Clear Bit
by Isai Damier

/***************************************************************************
 * Author: Isai Damier
 * Title: Clear Bit
 * Project: geekviewpoint
 * Package: algorithms
 *
 * Statement:
 *   Given a bit sequence x, clear the kth bit; where the zeroth (0th) bit
 *   is the least significant (rightmost) bit.
 *
 * Sample Input: integer representation of bit sequence 0010010010
 * Sample Output: 0010010000 after clearing the 1st bit
 *
 * Technical Details:
 *   Let x = 0010010010. Then only the 1st, 4th, and 7th bits are set.
 *   Therefore, clearBit(x,1) would return 0010010000; whereas
 *   clearBit(x,3) would have no effect and so would return 0010010010.
 *
 *   clearBit is a three steps operation:
 *   step_1] Using the shift-left operator <<, create a bit sequence
 *     where only the kth bit is set.
 *   step_2] Take the negation of the sequence in step_1. step_2 effectively
 *     creates a sequence where all bits are set except the kth bit.
 *   step_3] Take the bitwise AND of x and the sequence in step_2. In digital
 *     logic a&1 is equal to 1 whereas a&0 is equal to 0. Therefore, this
 *     operation force clear the kth bit while leaving the other bits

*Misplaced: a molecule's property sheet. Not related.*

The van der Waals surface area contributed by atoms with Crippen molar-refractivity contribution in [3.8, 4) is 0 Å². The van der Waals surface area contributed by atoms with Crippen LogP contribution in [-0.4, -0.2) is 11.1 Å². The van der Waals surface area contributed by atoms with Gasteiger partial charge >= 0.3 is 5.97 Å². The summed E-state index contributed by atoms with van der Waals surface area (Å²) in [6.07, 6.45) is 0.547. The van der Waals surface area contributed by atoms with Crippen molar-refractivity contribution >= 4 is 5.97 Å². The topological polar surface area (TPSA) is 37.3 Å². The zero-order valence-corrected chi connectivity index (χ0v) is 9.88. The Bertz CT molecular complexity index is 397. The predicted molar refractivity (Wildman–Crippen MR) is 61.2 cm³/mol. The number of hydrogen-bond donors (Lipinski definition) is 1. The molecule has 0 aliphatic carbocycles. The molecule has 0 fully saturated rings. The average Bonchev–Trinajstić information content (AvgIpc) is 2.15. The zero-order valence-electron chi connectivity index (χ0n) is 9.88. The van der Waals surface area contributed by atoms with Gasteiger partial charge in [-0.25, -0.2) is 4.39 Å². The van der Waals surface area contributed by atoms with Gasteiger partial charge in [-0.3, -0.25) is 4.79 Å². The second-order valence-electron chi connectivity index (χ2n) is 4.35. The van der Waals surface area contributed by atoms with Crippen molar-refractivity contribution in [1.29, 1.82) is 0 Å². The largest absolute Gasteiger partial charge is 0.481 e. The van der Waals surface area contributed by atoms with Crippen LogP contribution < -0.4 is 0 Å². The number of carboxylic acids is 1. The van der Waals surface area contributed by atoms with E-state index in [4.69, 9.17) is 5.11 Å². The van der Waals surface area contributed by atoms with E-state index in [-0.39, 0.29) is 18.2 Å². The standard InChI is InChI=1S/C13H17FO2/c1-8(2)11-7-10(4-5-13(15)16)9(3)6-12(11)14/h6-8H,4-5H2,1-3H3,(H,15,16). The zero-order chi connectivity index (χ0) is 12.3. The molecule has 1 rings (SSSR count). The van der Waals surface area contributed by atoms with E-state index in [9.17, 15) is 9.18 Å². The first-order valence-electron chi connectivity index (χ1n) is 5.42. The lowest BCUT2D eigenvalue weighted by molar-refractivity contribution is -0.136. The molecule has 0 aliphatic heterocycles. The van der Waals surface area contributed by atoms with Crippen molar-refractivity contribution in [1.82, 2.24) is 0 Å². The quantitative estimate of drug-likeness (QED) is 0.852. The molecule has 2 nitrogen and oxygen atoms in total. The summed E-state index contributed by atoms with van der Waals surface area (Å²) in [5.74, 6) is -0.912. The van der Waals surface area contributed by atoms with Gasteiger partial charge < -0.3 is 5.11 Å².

*     unchanged.
 *
 **************************************************************************/ 
 public int clearBit(int x, int kth) {
  return (x & ~(1 << kth));
}
import org.junit.Test;
import static org.junit.Assert.*;

public class BitwiseTest {

  /**
   * Test of clearBit method, of class Bitwise.
   */
  @Test
  public void testClearBit() {
    System.out.println(""clearBit"");
    Bitwise bits = new Bitwise();
    int x = Integer.parseInt(""0010010010"", 2);
    int a = Integer.parseInt(""0010010000"", 2);
    int b = Integer.parseInt(""0010000010"", 2);
    int c = Integer.parseInt(""0000010010"", 2);

    assertEquals(x, bits.clearBit(x, 0));
    assertEquals(a, bits.clearBit(x, 1));
    assertEquals(b, bits.clearBit(x, 4));
    assertEquals(c, bits.clearBit(x, 7));
  }
}